Update 1: AP reports that both men were “charged Thursday with inciting violence and committing other crimes that could lead to two years in prison. Both men denied the charges, which allege they violated an emergency decree imposed during the two-month protests and still in effect. Street clashes between so-called Red-Shirt protesters and government forces killed almost 90 people and injured over 1,400 before they were ended last month.”
Interestingly, it is reported that Savage “screamed abusive comments about Thai Prime Minister Abhisit Vejjajiva as he was led past reporters, calling him ‘a murderer’ and insulting Abhisit’s wife.”
Update 2: There is an earlier and short report at the BBC on Savage.
AFP has a report on the Australian man, Conor David Purcell, 30, from Perth, charged with violating Thailand’s emergency laws by addressing anti-government rallies in May. While some have questioned his role, the Abhisit Vejjajiva government has charged him under a political law. He is to face a court this week.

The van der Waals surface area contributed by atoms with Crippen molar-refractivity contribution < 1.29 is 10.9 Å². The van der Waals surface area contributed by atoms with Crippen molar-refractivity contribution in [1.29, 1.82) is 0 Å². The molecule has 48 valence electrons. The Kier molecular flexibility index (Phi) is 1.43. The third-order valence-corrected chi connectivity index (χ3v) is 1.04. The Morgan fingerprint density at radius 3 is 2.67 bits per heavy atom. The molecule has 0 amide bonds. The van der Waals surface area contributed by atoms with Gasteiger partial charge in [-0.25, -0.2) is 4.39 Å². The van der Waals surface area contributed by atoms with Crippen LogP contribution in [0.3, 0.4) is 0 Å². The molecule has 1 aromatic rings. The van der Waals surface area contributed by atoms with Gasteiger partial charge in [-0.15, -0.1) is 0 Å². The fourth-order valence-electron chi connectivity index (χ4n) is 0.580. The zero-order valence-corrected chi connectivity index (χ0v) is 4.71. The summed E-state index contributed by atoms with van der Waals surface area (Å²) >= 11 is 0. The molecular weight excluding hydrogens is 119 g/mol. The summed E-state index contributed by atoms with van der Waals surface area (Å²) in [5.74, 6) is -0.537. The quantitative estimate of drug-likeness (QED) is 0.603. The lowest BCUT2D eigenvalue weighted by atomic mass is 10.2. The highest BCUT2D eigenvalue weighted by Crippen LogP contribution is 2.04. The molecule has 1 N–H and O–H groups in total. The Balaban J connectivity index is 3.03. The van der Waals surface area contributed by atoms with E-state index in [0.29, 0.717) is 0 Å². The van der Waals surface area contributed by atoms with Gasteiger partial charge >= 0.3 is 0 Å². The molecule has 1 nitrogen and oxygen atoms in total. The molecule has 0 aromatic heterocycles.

Originally detained over breaches of immigration laws, he was then “charged under the emergency laws that include restrictions on assembly and controls over the media.” He is accused of addressing crowds at the red shirt rally at Rajaprasong. Purcell faces up to two years jail if he is found guilty.
A 49-year old Briton, Jeff Savage, has also been charged with breaches of the emergency laws that came in force on May 7. Neither has appeared in the lists of detainees released by the police or the government. It is not known when the Briton will be put before one of the regime’s politicized courts.
Purcell has allegedly been bashed while in prison: “In late May he was bashed in jail by up to seven prison trustees, fellow inmates trusted by the prison guards, with bamboo sticks that left welts and bruising to his back and shoulders. He suffered body spasms and he was placed in a maximum security cell with up to 30 other inmates.”
Such bashings are not uncommon in Thai prisons, carried out at the behest of the authorities. Political prisoners are always at risk in Thai jails.